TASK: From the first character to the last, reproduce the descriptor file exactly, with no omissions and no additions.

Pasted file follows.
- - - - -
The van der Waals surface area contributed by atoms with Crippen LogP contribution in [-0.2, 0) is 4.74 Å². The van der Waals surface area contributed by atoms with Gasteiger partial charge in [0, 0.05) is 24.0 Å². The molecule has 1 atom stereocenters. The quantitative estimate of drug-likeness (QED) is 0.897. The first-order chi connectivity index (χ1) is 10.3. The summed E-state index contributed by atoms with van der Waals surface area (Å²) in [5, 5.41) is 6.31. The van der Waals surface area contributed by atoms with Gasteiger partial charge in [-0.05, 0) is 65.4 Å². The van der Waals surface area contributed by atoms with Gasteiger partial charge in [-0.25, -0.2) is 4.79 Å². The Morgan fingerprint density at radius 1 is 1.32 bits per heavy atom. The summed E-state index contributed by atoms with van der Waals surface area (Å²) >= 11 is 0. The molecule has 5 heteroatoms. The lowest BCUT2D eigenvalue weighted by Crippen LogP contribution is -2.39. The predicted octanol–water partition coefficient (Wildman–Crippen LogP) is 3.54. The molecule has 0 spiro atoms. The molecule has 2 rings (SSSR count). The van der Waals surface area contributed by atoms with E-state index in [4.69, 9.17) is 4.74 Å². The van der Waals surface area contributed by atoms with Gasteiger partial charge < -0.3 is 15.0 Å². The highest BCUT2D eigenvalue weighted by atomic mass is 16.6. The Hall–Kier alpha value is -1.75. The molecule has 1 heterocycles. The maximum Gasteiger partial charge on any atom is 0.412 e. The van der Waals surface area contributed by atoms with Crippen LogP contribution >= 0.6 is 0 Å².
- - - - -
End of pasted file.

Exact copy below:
The van der Waals surface area contributed by atoms with Crippen LogP contribution in [-0.2, 0) is 4.74 Å². The van der Waals surface area contributed by atoms with Gasteiger partial charge in [0, 0.05) is 24.0 Å². The molecule has 1 atom stereocenters. The quantitative estimate of drug-likeness (QED) is 0.897. The first-order chi connectivity index (χ1) is 10.3. The summed E-state index contributed by atoms with van der Waals surface area (Å²) in [5, 5.41) is 6.31. The van der Waals surface area contributed by atoms with Gasteiger partial charge in [-0.05, 0) is 65.4 Å². The van der Waals surface area contributed by atoms with Gasteiger partial charge in [-0.25, -0.2) is 4.79 Å². The Morgan fingerprint density at radius 1 is 1.32 bits per heavy atom. The summed E-state index contributed by atoms with van der Waals surface area (Å²) >= 11 is 0. The molecule has 5 heteroatoms. The lowest BCUT2D eigenvalue weighted by Crippen LogP contribution is -2.39. The predicted octanol–water partition coefficient (Wildman–Crippen LogP) is 3.54. The molecule has 0 spiro atoms. The molecule has 2 rings (SSSR count). The van der Waals surface area contributed by atoms with E-state index in [4.69, 9.17) is 4.74 Å². The van der Waals surface area contributed by atoms with Gasteiger partial charge < -0.3 is 15.0 Å². The highest BCUT2D eigenvalue weighted by atomic mass is 16.6. The Hall–Kier alpha value is -1.75. The molecule has 1 heterocycles. The maximum Gasteiger partial charge on any atom is 0.412 e. The van der Waals surface area contributed by atoms with Crippen LogP contribution >= 0.6 is 0 Å².